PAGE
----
Systems Pricing

The systems approach to pricing out the activity schedules and the work breakdown structure provide a means for obtaining unity within the company. The flow of information readily admits the participation of all members of the organization in the program, even if on a

FIGURE 14-11. System approach to resource control.

part-time basis. Functional managers obtain a better understanding of how their labor fits into the total program and how their activities interface with those of other departments. For the first time, functional managers can accurately foresee how their activity can lead to corporate profits.

The project pricing model (sometimes called a strategic project planning model) acts as a management information system, forming the basis for the systems approach to resource control, as shown in Figure 14-11. The summary sheets from the computer output of the strategic pricing model help management select programs that will best utilize resources. The strategic pricing model also provides management with an invaluable tool for performing perturbation analysis on the base case costs and an opportunity for design and evaluation of contingency plans, if necessary.


Not all cost proposals require backup support, but for those that do, the backup support should be developed along with the pricing. The itemized prices should be compatible with the supporting data. Government pricing requirements are a special case.

Most supporting data come from external (subcontractor or outside vendor) quotes. Internal data must be based on historical data, and these historical data must be updated continually as each new project is completed. The supporting data should be traceable by itemized charge numbers.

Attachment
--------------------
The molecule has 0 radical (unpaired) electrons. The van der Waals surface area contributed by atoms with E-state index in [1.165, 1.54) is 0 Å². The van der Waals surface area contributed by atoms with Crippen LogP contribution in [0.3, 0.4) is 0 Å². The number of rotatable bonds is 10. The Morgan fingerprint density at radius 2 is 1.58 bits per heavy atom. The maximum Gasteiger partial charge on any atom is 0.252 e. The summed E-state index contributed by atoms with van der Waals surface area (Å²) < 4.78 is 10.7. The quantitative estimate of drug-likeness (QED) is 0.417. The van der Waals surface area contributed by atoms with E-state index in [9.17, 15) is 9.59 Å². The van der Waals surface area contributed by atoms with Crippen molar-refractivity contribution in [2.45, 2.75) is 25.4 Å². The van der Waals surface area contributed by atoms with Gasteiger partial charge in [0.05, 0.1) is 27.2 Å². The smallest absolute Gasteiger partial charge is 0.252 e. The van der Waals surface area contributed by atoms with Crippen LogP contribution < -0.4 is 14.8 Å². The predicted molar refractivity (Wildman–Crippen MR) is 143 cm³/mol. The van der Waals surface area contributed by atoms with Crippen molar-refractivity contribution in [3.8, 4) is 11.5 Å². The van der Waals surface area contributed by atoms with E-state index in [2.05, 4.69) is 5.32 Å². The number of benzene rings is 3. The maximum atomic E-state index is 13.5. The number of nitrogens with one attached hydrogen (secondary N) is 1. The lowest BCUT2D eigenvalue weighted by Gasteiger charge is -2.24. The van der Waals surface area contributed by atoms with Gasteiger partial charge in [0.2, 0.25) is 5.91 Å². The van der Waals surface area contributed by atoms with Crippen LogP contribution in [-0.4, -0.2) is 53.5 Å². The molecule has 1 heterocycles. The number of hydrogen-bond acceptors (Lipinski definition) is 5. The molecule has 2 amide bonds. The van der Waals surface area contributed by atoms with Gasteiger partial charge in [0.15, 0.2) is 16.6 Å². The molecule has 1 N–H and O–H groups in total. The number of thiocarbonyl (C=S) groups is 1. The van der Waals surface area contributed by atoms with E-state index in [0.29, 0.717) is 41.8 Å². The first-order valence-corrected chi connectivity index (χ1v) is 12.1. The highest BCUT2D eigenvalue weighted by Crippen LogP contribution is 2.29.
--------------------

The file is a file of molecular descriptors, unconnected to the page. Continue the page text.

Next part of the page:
Customers may wish to audit the cost proposal. In this case, the starting point might be the supporting data. It is not uncommon on sole-source proposals to have the supporting data audited before the final cost proposal is submitted to the customer.

Not all cost proposals require supporting data; the determining factor is usually the type of contract. On a fixed-price effort, the customer may not have the right to audit your books. However, for a cost-reimbursable package, your costs are an open book, and the customer usually compares your exact costs to those of the backup support.

Most companies usually have a choice of more than one estimate to be used for backup support. In deciding which estimate to use, consideration must be given to the possibility of follow-on work:

• If your actual costs grossly exceed your backup support estimates, you may lose credibility for follow-on work.

• If your actual costs are less than the backup costs, you must use the new actual costs on follow-on efforts.

The moral here is that backup support costs provide future credibility. If you have well-documented, "livable" cost estimates, then you may wish to include them in the cost proposal even if they are not required.

Since both direct and indirect costs may be negotiated separately as part of a contract, supporting data, such as those in Tables 14-8 through 14-11 and Figure 14-12, may be necessary to justify any costs that may differ from company (or customer-approved) standards.

Project Management Made Easy

Project Management Made Easy

What you need to know about… Project Management Made Easy! Project management consists of more than just a large building project and can encompass small projects as well. No matter what the size of your project, you need to have some sort of project management. How you manage your project has everything to do with its outcome.

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